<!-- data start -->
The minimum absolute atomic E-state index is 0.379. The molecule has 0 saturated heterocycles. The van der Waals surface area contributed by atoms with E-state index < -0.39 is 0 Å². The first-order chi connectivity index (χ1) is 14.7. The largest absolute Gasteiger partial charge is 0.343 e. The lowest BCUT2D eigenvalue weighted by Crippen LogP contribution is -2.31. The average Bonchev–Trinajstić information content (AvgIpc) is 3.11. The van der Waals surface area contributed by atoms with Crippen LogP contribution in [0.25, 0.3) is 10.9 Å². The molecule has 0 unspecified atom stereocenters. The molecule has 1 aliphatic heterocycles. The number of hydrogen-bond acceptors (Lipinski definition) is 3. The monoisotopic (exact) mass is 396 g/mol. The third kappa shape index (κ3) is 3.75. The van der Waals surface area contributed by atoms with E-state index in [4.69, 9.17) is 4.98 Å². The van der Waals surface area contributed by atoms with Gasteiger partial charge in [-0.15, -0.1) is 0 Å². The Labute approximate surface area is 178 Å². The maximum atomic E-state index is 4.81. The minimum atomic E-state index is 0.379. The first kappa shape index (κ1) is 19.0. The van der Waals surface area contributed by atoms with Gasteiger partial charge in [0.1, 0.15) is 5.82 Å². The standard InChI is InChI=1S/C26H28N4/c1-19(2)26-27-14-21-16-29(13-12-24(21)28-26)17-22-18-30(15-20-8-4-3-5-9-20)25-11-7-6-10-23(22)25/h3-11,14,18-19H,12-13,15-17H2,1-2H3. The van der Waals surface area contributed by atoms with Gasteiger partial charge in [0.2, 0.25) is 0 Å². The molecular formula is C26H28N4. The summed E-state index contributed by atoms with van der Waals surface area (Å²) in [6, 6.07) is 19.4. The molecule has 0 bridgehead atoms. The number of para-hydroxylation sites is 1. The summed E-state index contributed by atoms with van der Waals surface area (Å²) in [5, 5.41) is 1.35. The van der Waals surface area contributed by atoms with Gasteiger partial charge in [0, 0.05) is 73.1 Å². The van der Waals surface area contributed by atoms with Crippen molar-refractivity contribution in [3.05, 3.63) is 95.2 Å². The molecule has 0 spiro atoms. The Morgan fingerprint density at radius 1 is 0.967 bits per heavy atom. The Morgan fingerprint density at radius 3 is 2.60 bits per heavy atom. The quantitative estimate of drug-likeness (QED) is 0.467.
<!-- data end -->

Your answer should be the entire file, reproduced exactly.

The minimum absolute atomic E-state index is 0.379. The molecule has 0 saturated heterocycles. The van der Waals surface area contributed by atoms with E-state index < -0.39 is 0 Å². The first-order chi connectivity index (χ1) is 14.7. The largest absolute Gasteiger partial charge is 0.343 e. The lowest BCUT2D eigenvalue weighted by Crippen LogP contribution is -2.31. The average Bonchev–Trinajstić information content (AvgIpc) is 3.11. The van der Waals surface area contributed by atoms with Crippen LogP contribution in [0.25, 0.3) is 10.9 Å². The molecule has 0 unspecified atom stereocenters. The molecule has 1 aliphatic heterocycles. The number of hydrogen-bond acceptors (Lipinski definition) is 3. The monoisotopic (exact) mass is 396 g/mol. The third kappa shape index (κ3) is 3.75. The van der Waals surface area contributed by atoms with E-state index in [4.69, 9.17) is 4.98 Å². The van der Waals surface area contributed by atoms with Gasteiger partial charge in [-0.15, -0.1) is 0 Å². The Labute approximate surface area is 178 Å². The maximum atomic E-state index is 4.81. The minimum atomic E-state index is 0.379. The first kappa shape index (κ1) is 19.0. The van der Waals surface area contributed by atoms with Gasteiger partial charge in [0.1, 0.15) is 5.82 Å². The standard InChI is InChI=1S/C26H28N4/c1-19(2)26-27-14-21-16-29(13-12-24(21)28-26)17-22-18-30(15-20-8-4-3-5-9-20)25-11-7-6-10-23(22)25/h3-11,14,18-19H,12-13,15-17H2,1-2H3. The van der Waals surface area contributed by atoms with Gasteiger partial charge in [0.2, 0.25) is 0 Å². The molecular formula is C26H28N4. The summed E-state index contributed by atoms with van der Waals surface area (Å²) in [6, 6.07) is 19.4. The molecule has 0 bridgehead atoms. The number of para-hydroxylation sites is 1. The summed E-state index contributed by atoms with van der Waals surface area (Å²) in [5, 5.41) is 1.35. The van der Waals surface area contributed by atoms with Gasteiger partial charge in [0, 0.05) is 73.1 Å². The van der Waals surface area contributed by atoms with Crippen molar-refractivity contribution in [3.05, 3.63) is 95.2 Å². The molecule has 0 spiro atoms. The Morgan fingerprint density at radius 1 is 0.967 bits per heavy atom. The Morgan fingerprint density at radius 3 is 2.60 bits per heavy atom. The quantitative estimate of drug-likeness (QED) is 0.467.